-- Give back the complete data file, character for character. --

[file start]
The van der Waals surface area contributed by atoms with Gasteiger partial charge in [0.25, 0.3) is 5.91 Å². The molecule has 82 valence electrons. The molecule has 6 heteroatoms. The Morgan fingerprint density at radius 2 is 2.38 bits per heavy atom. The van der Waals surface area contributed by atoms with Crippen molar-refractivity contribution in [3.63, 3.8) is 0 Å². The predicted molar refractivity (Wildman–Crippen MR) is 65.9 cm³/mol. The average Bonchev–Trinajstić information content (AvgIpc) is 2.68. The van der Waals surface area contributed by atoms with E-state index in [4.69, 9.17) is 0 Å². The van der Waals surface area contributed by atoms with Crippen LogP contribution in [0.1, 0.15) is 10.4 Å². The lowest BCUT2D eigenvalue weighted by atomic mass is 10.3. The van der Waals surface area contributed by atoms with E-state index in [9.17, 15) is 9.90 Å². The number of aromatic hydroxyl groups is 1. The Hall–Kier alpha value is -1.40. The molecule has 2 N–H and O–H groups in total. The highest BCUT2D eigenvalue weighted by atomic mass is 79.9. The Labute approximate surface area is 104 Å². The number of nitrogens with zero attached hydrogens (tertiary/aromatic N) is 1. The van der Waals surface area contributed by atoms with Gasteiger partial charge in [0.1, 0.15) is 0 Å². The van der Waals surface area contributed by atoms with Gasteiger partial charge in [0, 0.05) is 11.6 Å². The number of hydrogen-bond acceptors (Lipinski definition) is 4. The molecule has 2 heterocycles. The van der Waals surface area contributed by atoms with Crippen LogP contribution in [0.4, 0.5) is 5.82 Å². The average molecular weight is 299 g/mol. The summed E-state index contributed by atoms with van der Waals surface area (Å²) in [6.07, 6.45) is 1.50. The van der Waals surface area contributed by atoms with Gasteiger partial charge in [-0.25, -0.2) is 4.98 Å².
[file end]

The van der Waals surface area contributed by atoms with Gasteiger partial charge in [0.25, 0.3) is 5.91 Å². The molecule has 82 valence electrons. The molecule has 6 heteroatoms. The Morgan fingerprint density at radius 2 is 2.38 bits per heavy atom. The van der Waals surface area contributed by atoms with Crippen molar-refractivity contribution in [3.63, 3.8) is 0 Å². The predicted molar refractivity (Wildman–Crippen MR) is 65.9 cm³/mol. The average Bonchev–Trinajstić information content (AvgIpc) is 2.68. The van der Waals surface area contributed by atoms with E-state index in [4.69, 9.17) is 0 Å². The van der Waals surface area contributed by atoms with Crippen LogP contribution in [0.1, 0.15) is 10.4 Å². The lowest BCUT2D eigenvalue weighted by atomic mass is 10.3. The van der Waals surface area contributed by atoms with E-state index in [9.17, 15) is 9.90 Å². The number of aromatic hydroxyl groups is 1. The Hall–Kier alpha value is -1.40. The molecule has 2 N–H and O–H groups in total. The highest BCUT2D eigenvalue weighted by atomic mass is 79.9. The Labute approximate surface area is 104 Å². The number of nitrogens with zero attached hydrogens (tertiary/aromatic N) is 1. The van der Waals surface area contributed by atoms with Gasteiger partial charge in [0.1, 0.15) is 0 Å². The van der Waals surface area contributed by atoms with Gasteiger partial charge in [0, 0.05) is 11.6 Å². The number of hydrogen-bond acceptors (Lipinski definition) is 4. The molecule has 2 heterocycles. The van der Waals surface area contributed by atoms with Crippen LogP contribution in [0.4, 0.5) is 5.82 Å². The average molecular weight is 299 g/mol. The summed E-state index contributed by atoms with van der Waals surface area (Å²) in [6.07, 6.45) is 1.50. The van der Waals surface area contributed by atoms with Gasteiger partial charge in [-0.25, -0.2) is 4.98 Å².